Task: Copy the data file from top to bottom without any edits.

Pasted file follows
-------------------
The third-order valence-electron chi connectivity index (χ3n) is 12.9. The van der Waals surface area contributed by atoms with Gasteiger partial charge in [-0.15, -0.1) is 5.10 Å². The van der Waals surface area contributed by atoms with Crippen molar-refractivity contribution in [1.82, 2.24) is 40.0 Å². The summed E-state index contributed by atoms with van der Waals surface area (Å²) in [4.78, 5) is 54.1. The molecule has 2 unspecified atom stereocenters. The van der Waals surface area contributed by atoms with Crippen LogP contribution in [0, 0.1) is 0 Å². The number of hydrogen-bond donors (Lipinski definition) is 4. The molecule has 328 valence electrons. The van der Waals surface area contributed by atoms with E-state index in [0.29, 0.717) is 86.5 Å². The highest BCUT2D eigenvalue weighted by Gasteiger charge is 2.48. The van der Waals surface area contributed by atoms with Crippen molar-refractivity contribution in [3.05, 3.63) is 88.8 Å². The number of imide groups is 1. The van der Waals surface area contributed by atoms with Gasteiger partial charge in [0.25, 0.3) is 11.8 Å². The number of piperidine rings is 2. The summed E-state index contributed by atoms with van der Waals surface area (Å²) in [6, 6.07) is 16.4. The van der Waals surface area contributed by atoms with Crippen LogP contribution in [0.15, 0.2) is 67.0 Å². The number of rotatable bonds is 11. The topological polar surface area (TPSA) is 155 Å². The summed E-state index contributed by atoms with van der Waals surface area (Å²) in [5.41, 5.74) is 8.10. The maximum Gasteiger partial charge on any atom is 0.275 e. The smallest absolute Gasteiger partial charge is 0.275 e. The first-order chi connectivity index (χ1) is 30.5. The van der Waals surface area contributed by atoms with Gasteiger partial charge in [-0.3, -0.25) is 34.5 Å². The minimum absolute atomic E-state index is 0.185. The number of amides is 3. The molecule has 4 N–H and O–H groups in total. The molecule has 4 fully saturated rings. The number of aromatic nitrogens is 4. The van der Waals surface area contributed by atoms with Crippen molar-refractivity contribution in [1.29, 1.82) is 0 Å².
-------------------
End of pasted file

The third-order valence-electron chi connectivity index (χ3n) is 12.9. The van der Waals surface area contributed by atoms with Gasteiger partial charge in [-0.15, -0.1) is 5.10 Å². The van der Waals surface area contributed by atoms with Crippen molar-refractivity contribution in [1.82, 2.24) is 40.0 Å². The summed E-state index contributed by atoms with van der Waals surface area (Å²) in [4.78, 5) is 54.1. The molecule has 2 unspecified atom stereocenters. The van der Waals surface area contributed by atoms with Crippen LogP contribution in [0, 0.1) is 0 Å². The number of hydrogen-bond donors (Lipinski definition) is 4. The molecule has 328 valence electrons. The van der Waals surface area contributed by atoms with E-state index in [0.29, 0.717) is 86.5 Å². The highest BCUT2D eigenvalue weighted by Gasteiger charge is 2.48. The van der Waals surface area contributed by atoms with Crippen molar-refractivity contribution in [3.05, 3.63) is 88.8 Å². The number of imide groups is 1. The van der Waals surface area contributed by atoms with Gasteiger partial charge in [0.25, 0.3) is 11.8 Å². The number of piperidine rings is 2. The summed E-state index contributed by atoms with van der Waals surface area (Å²) in [6, 6.07) is 16.4. The van der Waals surface area contributed by atoms with Crippen LogP contribution in [0.15, 0.2) is 67.0 Å². The number of rotatable bonds is 11. The topological polar surface area (TPSA) is 155 Å². The summed E-state index contributed by atoms with van der Waals surface area (Å²) in [5.41, 5.74) is 8.10. The maximum Gasteiger partial charge on any atom is 0.275 e. The smallest absolute Gasteiger partial charge is 0.275 e. The first-order chi connectivity index (χ1) is 30.5. The van der Waals surface area contributed by atoms with Gasteiger partial charge in [-0.3, -0.25) is 34.5 Å². The minimum absolute atomic E-state index is 0.185. The number of amides is 3. The molecule has 4 N–H and O–H groups in total. The molecule has 4 fully saturated rings. The number of aromatic nitrogens is 4. The van der Waals surface area contributed by atoms with Crippen molar-refractivity contribution in [1.29, 1.82) is 0 Å².